Chips Ahoy: #Meltdown and #Spectre Implications for Legal Professionals Part I

Chips Ahoy: #Meltdown and #Spectre Implications for Legal Professionals Part I

Recent press reports talk about a newly discovered form of security threat that involves attackers exploiting common features of modern microprocessors (aka chips) that power our computers, tablets, smartphones, and other gadgets. These attacks, known as “Meltdown” and “Spectre”, are getting a lot of attention.

The chips at issue are those that were designed and marketed to be secure for multiple processes running at the same time.  The intent was to have the processes be independent, and to have the flow of data isolated one process to the next.

Researches found that passwords and other sensitive data could be accessed by processes not authorized for such access.  Chip makers, operating system makers, anti-virus software providers and others are rushing to patch the systems.  Initially billed as a hardware fix, security professionals have designed and deployed software patches.  The initial software patches made systems run as much as 30% slower. The patches are being optimized to reduce the drag.

There will be a deluge of substantive work to determine the indemnity, IP, breach notification and liability around the vulnerabilities that have been identified to date and those that will emerge in the future.  Legal teams and those who serve them must be ready to work together to mitigate its impact, e-discovery, info gov and privacy professionals should be well positioned to assist the security professionals on the front lines.

Garden-variety computer forensics often times provides access to data not intended for harvest:  encryption keys, passwords, account access, caches of documents written to disk as an operating system artifact and not erased.  This data can be available to those who break into a system.  The vulnerabilities exposed with Meltdown and Spectre make multi-tenant systems, that is, cloud based, or systems intended to secure multiple, segregated projects from each other, are at increased risk.  The risk is that with a timing attack, an unauthorized intruder could read in memory some of these same encryption keys, passwords and caches of documents.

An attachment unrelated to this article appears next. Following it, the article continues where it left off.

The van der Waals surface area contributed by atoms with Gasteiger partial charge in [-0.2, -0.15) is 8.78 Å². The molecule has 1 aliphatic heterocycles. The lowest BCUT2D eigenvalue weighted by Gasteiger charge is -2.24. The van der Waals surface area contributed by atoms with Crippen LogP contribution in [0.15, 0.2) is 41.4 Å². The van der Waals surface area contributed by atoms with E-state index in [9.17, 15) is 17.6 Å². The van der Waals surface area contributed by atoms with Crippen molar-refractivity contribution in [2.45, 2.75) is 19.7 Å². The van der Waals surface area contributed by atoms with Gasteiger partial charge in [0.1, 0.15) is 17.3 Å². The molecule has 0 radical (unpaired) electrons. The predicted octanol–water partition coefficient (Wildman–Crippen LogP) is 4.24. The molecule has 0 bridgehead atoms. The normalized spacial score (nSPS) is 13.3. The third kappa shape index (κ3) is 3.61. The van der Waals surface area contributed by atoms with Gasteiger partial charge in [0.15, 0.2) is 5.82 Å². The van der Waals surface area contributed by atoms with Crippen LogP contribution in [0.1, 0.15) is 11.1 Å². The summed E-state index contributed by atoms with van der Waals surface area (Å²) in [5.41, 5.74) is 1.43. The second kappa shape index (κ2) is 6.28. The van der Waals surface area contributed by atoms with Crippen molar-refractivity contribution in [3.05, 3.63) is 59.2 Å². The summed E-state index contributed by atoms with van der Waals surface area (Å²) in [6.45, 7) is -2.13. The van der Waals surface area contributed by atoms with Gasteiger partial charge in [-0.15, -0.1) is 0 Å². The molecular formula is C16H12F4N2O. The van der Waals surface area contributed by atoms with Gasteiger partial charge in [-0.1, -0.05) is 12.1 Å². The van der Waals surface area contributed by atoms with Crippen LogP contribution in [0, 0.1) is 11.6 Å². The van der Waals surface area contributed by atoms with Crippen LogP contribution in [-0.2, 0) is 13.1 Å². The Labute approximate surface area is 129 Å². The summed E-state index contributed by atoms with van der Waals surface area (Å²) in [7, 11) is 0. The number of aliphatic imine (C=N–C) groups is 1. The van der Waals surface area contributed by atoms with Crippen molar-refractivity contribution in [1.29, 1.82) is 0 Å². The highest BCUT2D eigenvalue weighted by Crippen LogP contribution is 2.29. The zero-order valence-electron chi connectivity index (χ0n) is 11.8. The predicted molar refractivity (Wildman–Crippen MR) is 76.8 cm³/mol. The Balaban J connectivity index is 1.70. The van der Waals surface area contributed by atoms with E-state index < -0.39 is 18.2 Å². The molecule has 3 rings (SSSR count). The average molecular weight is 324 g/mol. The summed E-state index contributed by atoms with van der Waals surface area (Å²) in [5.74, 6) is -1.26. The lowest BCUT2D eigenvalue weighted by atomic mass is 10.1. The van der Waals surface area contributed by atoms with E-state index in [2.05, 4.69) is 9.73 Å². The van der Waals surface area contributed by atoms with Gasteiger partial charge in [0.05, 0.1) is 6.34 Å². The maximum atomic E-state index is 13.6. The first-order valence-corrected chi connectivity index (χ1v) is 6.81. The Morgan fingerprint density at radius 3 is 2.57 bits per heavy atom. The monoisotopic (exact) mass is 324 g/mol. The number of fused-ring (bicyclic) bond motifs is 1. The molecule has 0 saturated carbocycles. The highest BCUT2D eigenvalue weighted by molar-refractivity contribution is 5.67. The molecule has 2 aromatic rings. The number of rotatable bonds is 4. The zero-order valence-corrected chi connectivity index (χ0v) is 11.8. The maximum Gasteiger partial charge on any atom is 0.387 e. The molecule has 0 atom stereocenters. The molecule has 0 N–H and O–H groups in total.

Hardware upgrades often force changes in operating systems and key infrastructure.  Because work product is so critical, and ediscovery depends on hash codes to flag differences in files as small as a character, it is important to know when to test the impact of patches and upgrades on your ediscovery data.  As patches have been released, some have worked at the operating system level but not at the anti-virus software level, necessitating a new patch—and new testing.

With patches, there may be changes in how metadata is handled and new impacts on searching (new stop words, perhaps) and document impacts.  You may need to accept changes in hashes for the same file, or you may be able to store two hash values, a before and after value.  These values not only authenticate collections and native productions, they also provide the framework for data reduction (cost savings) via deduplication.

Patching how chips handle data and how operating systems handle files can introduce changes in how file metadata is handled.  Without documenting why metadata looks different, you may be allowing the requesting party an opening to challenge the authenticity of your evidence.

It is likely that Meltdown and Spectre will take months to patch, and that new vulnerabilities will emerge, making this remediation a time and staff consuming event.

Part II will cover a plan for eDiscovery and legal teams to get their arms around the problem and remediate.

Resources courtesy of Christophe Veltos aka @DrInfoSec
Meltdown, Spectre: The password theft bugs at the heart of Intel CPUs • The Register
Meltdown and Spectre
Experts Weigh In On Spectre Patch Challenges